Kravitz: You know, he's out for them both. They're a team. But there is something about Katniss from the moment he saw her, because the first thing he says to her is, "That's the bravest thing I've ever seen. I mean, you took the place of your sister." He knows that she's a stand-up chick and so I think he just falls for her in that way. Like, this chick is hardcore. She is the underdog. She is from District 12, which is wack -- and I feel this girl. I'm going to do everything I can do to help her create a really good image and so forth.
Fandango: How did the larger-than-life personalities of Elizabeth Banks' and Woody Harrelson's characters allow you to be a little bit more understated?
Kravitz: Just by virtue of even the design, the costume design and makeup and for me, it was great, because I'm usually kind of dressed up. You know, I'm a musician and I've been known for wearing certain things and here everybody else is all dressed, and I'm in a waistcoat, vest and slacks -- very clean. But yeah, every time you see the Capitol, you see people there [who look] just outrageous and so that enabled me to easily just pull back in the cut.
Fandango: Casting you seems like almost like an ironic choice, since you are a musician with a flamboyant public persona, and then you're playing very understated characters as an actor. Was that a conscious decision?
Kravitz: No, but the reason that Gary called me was he said, "I saw Precious and I liked the way you portrayed Nurse John -- you were very quiet, you were very simple and understated," and even though they're completely different characters they do have similar characteristics. Like you just said, they're both very mellow guys, quiet, nurturing in this blown-up world around them, so I guess he saw that and thought, hey!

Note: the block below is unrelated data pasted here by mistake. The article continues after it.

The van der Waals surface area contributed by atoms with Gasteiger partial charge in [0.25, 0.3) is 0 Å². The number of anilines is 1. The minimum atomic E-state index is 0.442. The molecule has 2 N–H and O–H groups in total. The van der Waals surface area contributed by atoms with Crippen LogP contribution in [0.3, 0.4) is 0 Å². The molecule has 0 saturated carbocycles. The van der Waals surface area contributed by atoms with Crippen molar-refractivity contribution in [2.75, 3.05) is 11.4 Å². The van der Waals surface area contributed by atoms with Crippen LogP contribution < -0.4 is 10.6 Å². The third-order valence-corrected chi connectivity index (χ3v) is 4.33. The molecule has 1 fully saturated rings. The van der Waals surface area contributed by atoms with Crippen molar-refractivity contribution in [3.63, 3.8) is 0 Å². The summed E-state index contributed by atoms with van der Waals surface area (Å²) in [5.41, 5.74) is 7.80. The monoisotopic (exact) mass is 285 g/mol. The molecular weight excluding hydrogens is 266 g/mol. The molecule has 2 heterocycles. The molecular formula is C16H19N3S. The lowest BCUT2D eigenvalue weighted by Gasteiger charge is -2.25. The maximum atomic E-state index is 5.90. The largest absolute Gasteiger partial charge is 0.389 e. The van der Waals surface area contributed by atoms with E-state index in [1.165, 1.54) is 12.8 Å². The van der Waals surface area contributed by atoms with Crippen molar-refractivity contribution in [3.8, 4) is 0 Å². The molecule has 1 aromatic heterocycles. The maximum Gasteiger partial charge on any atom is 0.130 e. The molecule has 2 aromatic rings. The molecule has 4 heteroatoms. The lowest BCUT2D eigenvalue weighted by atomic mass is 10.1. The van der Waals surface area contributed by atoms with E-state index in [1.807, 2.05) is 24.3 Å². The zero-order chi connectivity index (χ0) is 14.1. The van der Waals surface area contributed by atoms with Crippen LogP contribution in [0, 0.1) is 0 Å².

Fandango: How are you balancing music vs. acting?
Kravitz: I'm really into it. I'm enjoying acting. I'm not going to stop making music. I'm on a world tour right now. I'm just, it seems like I have less free time.
Fandango: How much of a time commitment was the first Hunger Games for you?
Kravitz: I was actually rehearsing my world tour and making the movie at the same time, because when they called and said this is when the movie is, I was like, I can't do this movie because I've got to rehearse. And then I said, you know what, I can't turn this down. I rented the arena in Charlotte and I was working two shifts: I had my whole band and crew there in an arena with the stage, and I was making the movie at the same time, which was f***ing exhausting. It's enough doing one of them -- trust me.
Fandango: Was there any interest from them or you in having you contribute musically to the movie?
Kravitz: I came as an actor, which is good to separate.
Fandango:  Well what is next, then? Is it primarily music, or are you going into another movie?
Kravitz: I'm going to be making some more films and I'm on a world tour now, for another album. I have my design company doing lots of really great projects; there was a great article in the New York Times a few days ago about my company, Kravitz Design. And I take pictures too, so I'm just kind of traveling around and doing my thing.